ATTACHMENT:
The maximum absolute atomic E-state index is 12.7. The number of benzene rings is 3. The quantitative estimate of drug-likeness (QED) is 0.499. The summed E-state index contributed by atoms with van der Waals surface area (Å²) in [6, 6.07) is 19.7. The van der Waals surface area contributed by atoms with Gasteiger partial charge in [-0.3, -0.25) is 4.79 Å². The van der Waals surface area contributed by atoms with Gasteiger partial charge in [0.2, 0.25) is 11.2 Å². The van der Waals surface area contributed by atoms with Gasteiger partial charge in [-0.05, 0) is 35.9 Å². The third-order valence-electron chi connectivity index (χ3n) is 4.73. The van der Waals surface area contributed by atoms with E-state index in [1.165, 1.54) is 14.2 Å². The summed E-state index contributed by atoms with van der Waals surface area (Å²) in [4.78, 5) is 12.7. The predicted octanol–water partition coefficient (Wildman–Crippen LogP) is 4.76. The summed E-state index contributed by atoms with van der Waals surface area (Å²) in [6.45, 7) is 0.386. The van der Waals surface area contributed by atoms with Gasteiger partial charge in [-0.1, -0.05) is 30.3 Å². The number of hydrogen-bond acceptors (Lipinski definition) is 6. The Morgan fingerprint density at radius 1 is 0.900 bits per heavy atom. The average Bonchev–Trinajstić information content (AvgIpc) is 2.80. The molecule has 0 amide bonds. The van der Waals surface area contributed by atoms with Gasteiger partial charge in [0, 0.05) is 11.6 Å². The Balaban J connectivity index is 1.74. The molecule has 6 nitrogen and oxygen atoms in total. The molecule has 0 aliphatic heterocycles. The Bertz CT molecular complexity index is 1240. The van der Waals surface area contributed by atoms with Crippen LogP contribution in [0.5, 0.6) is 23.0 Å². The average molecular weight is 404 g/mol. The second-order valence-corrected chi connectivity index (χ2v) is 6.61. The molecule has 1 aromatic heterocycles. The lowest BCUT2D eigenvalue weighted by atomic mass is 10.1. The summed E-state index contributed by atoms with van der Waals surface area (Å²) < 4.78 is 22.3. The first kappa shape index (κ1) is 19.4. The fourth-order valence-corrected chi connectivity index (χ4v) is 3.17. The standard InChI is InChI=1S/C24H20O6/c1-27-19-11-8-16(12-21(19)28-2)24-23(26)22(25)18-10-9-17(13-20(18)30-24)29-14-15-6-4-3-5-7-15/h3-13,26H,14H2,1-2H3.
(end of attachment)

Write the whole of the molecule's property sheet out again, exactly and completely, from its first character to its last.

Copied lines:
The maximum absolute atomic E-state index is 12.7. The number of benzene rings is 3. The quantitative estimate of drug-likeness (QED) is 0.499. The summed E-state index contributed by atoms with van der Waals surface area (Å²) in [6, 6.07) is 19.7. The van der Waals surface area contributed by atoms with Gasteiger partial charge in [-0.3, -0.25) is 4.79 Å². The van der Waals surface area contributed by atoms with Gasteiger partial charge in [0.2, 0.25) is 11.2 Å². The van der Waals surface area contributed by atoms with Gasteiger partial charge in [-0.05, 0) is 35.9 Å². The third-order valence-electron chi connectivity index (χ3n) is 4.73. The van der Waals surface area contributed by atoms with E-state index in [1.165, 1.54) is 14.2 Å². The summed E-state index contributed by atoms with van der Waals surface area (Å²) in [4.78, 5) is 12.7. The predicted octanol–water partition coefficient (Wildman–Crippen LogP) is 4.76. The summed E-state index contributed by atoms with van der Waals surface area (Å²) in [6.45, 7) is 0.386. The van der Waals surface area contributed by atoms with Gasteiger partial charge in [-0.1, -0.05) is 30.3 Å². The number of hydrogen-bond acceptors (Lipinski definition) is 6. The Morgan fingerprint density at radius 1 is 0.900 bits per heavy atom. The average Bonchev–Trinajstić information content (AvgIpc) is 2.80. The molecule has 0 amide bonds. The van der Waals surface area contributed by atoms with Gasteiger partial charge in [0, 0.05) is 11.6 Å². The Balaban J connectivity index is 1.74. The molecule has 6 nitrogen and oxygen atoms in total. The molecule has 0 aliphatic heterocycles. The Bertz CT molecular complexity index is 1240. The van der Waals surface area contributed by atoms with Crippen LogP contribution in [0.5, 0.6) is 23.0 Å². The average molecular weight is 404 g/mol. The second-order valence-corrected chi connectivity index (χ2v) is 6.61. The molecule has 1 aromatic heterocycles. The lowest BCUT2D eigenvalue weighted by atomic mass is 10.1. The summed E-state index contributed by atoms with van der Waals surface area (Å²) < 4.78 is 22.3. The first kappa shape index (κ1) is 19.4. The fourth-order valence-corrected chi connectivity index (χ4v) is 3.17. The standard InChI is InChI=1S/C24H20O6/c1-27-19-11-8-16(12-21(19)28-2)24-23(26)22(25)18-10-9-17(13-20(18)30-24)29-14-15-6-4-3-5-7-15/h3-13,26H,14H2,1-2H3.